Since both the MMSE algorithm and the proposed GS-based algorithm need to compute the Gram matrix (or equivalently ) and the matched-filter output , we focus on the complexity of the LLRs computation, and evaluate it in terms of the required number of (complex) multiplications [16]. It can be found from (4) that the computational complexity of the proposed GS-based algorithm to obtain LLRs comes from three parts:

1) The first one comes from the diagonal-approximate initial solution (8) addressed in Section III-B, which involves the computation of and a multiplication of the diagonal matrix and the vector . Therefore the required number of complex multiplications is .

2) The second one originates from solving the linear equation (6). Considering the definition of and in (5), the solution can be presented as

(14)

where , , and denote the th element of , , and , respectively, and denotes the element of in the th row and th column. It is clear that the required number of complex multiplications to compute is . Since there are elements in vector , solving the equation (6) requires times of complex multiplications.

3) The third one is from the computation of channel gain and NPI variance. It can be found from (12) and (13) that for the proposed approximated method to compute LLRs, it requires to calculate two parts, i.e., all the elements of the matrix and the diagonal elements of the matrix . Due to , and the diagonal matrix has been obtained when we use the diagonal-approximate initial solution, the required number of complex multiplications of the first part is . For the second part, we only need the diagonal elements of the matrix , which can be presented as for , where and denote the th diagonal element of and , respectively. Thus, the required number of complex multiplications of the second part is as small as .

To sum up, the overall required number of complex multiplications by the proposed GS-based algorithm is , so the computational complexity is for arbitrary number of iterations.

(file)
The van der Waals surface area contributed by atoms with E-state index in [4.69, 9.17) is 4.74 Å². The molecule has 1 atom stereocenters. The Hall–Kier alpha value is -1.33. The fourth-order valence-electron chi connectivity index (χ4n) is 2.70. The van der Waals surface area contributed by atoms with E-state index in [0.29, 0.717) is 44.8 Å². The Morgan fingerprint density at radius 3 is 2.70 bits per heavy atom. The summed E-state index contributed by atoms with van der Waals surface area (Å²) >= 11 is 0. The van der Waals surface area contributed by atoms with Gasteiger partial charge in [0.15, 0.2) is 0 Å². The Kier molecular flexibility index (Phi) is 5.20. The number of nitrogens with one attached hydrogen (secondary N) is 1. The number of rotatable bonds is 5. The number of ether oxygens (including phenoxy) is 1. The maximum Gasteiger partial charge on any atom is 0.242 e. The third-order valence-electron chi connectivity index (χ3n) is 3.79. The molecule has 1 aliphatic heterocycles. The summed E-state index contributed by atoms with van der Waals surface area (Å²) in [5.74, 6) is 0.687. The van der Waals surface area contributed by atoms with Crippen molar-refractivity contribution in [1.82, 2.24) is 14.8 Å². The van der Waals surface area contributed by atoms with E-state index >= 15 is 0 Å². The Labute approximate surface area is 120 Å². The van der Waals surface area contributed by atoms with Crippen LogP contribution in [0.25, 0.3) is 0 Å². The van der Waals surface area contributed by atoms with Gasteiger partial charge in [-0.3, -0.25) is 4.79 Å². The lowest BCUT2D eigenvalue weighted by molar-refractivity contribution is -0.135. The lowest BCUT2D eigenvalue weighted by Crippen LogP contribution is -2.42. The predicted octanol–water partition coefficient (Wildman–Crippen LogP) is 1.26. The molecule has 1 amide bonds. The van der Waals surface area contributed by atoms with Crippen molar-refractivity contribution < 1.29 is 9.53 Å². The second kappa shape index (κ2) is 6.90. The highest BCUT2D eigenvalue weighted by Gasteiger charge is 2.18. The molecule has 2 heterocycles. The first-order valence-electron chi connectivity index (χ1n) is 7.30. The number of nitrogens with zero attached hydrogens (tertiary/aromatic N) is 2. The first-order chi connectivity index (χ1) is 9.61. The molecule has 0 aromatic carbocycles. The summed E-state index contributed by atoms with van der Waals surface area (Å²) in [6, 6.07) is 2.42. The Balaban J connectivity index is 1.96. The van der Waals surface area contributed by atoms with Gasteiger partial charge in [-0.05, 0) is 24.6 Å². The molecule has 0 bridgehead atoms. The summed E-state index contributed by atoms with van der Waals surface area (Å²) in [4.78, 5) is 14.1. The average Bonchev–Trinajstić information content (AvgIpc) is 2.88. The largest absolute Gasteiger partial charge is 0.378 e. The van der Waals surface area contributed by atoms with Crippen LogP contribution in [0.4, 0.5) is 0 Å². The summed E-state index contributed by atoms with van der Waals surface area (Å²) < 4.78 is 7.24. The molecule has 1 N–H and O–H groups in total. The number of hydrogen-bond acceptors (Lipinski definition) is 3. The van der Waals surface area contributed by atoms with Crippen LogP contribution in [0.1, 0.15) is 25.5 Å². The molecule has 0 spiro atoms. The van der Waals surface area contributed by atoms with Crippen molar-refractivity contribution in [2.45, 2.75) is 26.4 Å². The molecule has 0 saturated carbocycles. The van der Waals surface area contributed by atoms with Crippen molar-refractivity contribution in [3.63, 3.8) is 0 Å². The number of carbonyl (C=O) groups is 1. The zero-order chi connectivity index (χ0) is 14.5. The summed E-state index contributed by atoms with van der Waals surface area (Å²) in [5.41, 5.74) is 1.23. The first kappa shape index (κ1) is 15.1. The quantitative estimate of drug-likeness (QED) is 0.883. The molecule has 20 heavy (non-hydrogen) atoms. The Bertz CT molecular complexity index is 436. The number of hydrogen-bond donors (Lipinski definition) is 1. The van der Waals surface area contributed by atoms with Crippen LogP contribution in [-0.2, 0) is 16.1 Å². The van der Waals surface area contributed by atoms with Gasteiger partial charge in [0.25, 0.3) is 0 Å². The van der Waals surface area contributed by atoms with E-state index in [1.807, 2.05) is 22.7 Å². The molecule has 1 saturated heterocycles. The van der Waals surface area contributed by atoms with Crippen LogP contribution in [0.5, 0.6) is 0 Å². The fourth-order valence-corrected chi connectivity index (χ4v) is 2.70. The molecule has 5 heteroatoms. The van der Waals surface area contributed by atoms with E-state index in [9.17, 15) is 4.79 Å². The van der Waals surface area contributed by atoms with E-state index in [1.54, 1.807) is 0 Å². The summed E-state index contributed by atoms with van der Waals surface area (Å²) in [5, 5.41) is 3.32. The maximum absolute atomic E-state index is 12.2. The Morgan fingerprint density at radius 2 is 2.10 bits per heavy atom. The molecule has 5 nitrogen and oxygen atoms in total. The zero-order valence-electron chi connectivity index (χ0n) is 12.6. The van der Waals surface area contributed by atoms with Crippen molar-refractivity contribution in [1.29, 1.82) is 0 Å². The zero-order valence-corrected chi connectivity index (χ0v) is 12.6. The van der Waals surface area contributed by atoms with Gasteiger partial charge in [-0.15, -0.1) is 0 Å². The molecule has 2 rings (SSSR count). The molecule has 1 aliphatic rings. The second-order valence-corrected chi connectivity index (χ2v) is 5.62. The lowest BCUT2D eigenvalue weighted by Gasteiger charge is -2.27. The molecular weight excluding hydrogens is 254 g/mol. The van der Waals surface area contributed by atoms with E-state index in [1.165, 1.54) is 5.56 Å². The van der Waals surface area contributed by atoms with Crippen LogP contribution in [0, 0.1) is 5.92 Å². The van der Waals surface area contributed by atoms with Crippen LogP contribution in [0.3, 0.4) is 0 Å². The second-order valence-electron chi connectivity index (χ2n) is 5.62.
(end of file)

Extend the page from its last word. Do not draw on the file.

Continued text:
Fig. 2: Complexity comparison against number of users.

Fig. 2 compares the complexity of the Neumann-based algorithm [14] and the proposed GS-based algorithm, whereby the MMSE algorithm with Cholesky decomposition is also included as a baseline for comparison [14]. Note that all these three algorithms utilize the approximated method to compute the LLRs as described in Section III-C. It shows that the Neumann-based algorithm has lower complexity than the MMSE algorithm with Cholesky decomposition when , especially when with the complexity . However, when , the complexity of the Neumann-based algorithm is  [14], which is even higher than that of the MMSE algorithm. Since usually large value of is required to ensure the final approximation performance as will be verified later by simulation results in Section IV, the reduction in complexity achieved by the Neumann-based algorithm is marginal. By contrast, since is usually large for large-scale MIMO systems (e.g., in [6]), we can observe that the proposed GS-based algorithm can evidently reduce the complexity from to for arbitrary number of iterations. Even for , the proposed algorithm enjoys a lower complexity than the Neumann-based algorithm. Moreover, as shown in Fig. 2, the proposed GS-based algorithm will lead to more significant reduction in complexity when the dimension of MIMO system becomes larger, which means that the proposed algorithm with low complexity is quite suitable for large-scale MIMO systems.